It's a topic one doesn't hear much on. How did viruses evolve? How did they come into existence and when? My interest piqued below's a little net trolling I've done on the topic.
Overview: Viruses aren't technically alive (life=metabolism, maintain homeostasis, possess a capacity to grow, respond to stimuli, reproduce and, through natural selection, adapt to their environment in successive generation). They depend on invading other cells to reproduce. They're essentially intricate molecular structures filled with genetic information to hijack other cells.
Scale: they're one hundredth the size of a cell (on average).
|Mimivirus - the largest virus|
Relevance/Common Ailments Caused by Viruses: influenza, herpes, HIV/AIDS, chicken pox, warts, hepatitis, rabies, polio, and most everything else nasty.
Evolution of Viruses: To cut to the chase, we don't know. Why we don't know is almost as interesting as knowing, though. They're too delicate to fossilize (although I guess the earliest virus evidence found was a plant abnormality from 200 mya). Analyzing their genome doesn't help much either. It's a tangled mess for a couple reasons. One reason is the means by which they sometimes replicate their genome, the reverse transcriptase, is quite error prone. Furthermore, they often sneak their genome into the genome of their host so the host cell will treat it like its own and build more proteins that build viruses. It's probably not too hard to see how that can get kinda sloppy - lots of cross over. That's part of the reason why we call them 'swine flu' and 'bird flu'; they literally contain bird and swine DNA.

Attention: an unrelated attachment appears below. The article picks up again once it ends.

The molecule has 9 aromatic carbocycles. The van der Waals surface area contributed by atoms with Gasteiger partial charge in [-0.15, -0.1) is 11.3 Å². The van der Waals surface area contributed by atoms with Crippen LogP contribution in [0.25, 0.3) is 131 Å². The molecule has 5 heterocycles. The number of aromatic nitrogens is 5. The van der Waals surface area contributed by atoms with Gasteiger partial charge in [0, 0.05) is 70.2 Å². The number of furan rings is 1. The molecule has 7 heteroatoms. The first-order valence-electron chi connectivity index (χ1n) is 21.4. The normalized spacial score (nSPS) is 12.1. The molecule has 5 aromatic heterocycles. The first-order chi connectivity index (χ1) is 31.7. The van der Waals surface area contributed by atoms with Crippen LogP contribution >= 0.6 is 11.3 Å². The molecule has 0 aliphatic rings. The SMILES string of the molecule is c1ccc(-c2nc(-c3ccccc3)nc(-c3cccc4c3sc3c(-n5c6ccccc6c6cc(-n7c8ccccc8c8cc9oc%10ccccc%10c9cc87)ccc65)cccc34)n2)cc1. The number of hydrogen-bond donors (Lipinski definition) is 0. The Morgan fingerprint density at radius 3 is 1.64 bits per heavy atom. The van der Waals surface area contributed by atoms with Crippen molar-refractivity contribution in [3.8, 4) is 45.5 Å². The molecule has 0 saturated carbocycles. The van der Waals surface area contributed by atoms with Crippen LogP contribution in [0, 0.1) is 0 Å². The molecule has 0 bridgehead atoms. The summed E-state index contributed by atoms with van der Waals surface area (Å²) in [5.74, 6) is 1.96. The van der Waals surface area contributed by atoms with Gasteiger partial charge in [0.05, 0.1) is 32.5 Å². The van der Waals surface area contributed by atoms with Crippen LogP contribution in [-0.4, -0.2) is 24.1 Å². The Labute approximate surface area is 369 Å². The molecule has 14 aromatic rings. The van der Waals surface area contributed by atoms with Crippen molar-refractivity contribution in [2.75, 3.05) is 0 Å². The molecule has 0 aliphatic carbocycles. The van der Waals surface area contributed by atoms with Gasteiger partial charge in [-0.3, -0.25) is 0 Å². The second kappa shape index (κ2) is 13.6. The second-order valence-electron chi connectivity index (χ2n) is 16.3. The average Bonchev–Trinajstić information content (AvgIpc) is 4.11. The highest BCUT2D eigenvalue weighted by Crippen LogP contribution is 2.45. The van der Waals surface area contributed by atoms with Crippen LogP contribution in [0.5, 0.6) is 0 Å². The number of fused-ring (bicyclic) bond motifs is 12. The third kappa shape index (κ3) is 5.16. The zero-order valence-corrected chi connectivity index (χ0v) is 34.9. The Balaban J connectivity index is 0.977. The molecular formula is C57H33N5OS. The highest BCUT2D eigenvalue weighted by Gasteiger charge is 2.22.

There a couple of theories about how they might have evolved (and this might have happened several ways on multiple occasions).
- They could have come from escaped genetic info that evolved to hijack other cells.
- They could be trimmed down cellular parasites.
- They might have coevolved early on in life's history and been an important part of the genetic exchange that catalyzed the genesis of life.
Prevalence: there are fifteen times as many viruses in the oceans as there are bacteria and archaea. Woah. They infect every branch of the tree of life and hence suggesting a very early origin (as does their diversity).
Relevance in Evolutionary History: viruses are an important source of horizontal gene transfer - viruses taking DNA from one organism and putting it in another. It's been speculated that this may actually be a big part of evolutionary change.
Medicinal Treatment: they're kind of like zombies - you can't kill what's undead (or more aptly, unliving). So, we vaccinate/immunize to preemptively teach our body to recognize them and digest them when caught. The tough thing about HIV/AIDS and other viruses is that the evolve so quickly and are so tricky about showing up on our immune systems radar.
Virus Infects A Cell from New Life Ministries on Vimeo.
Works Sighted [sic]: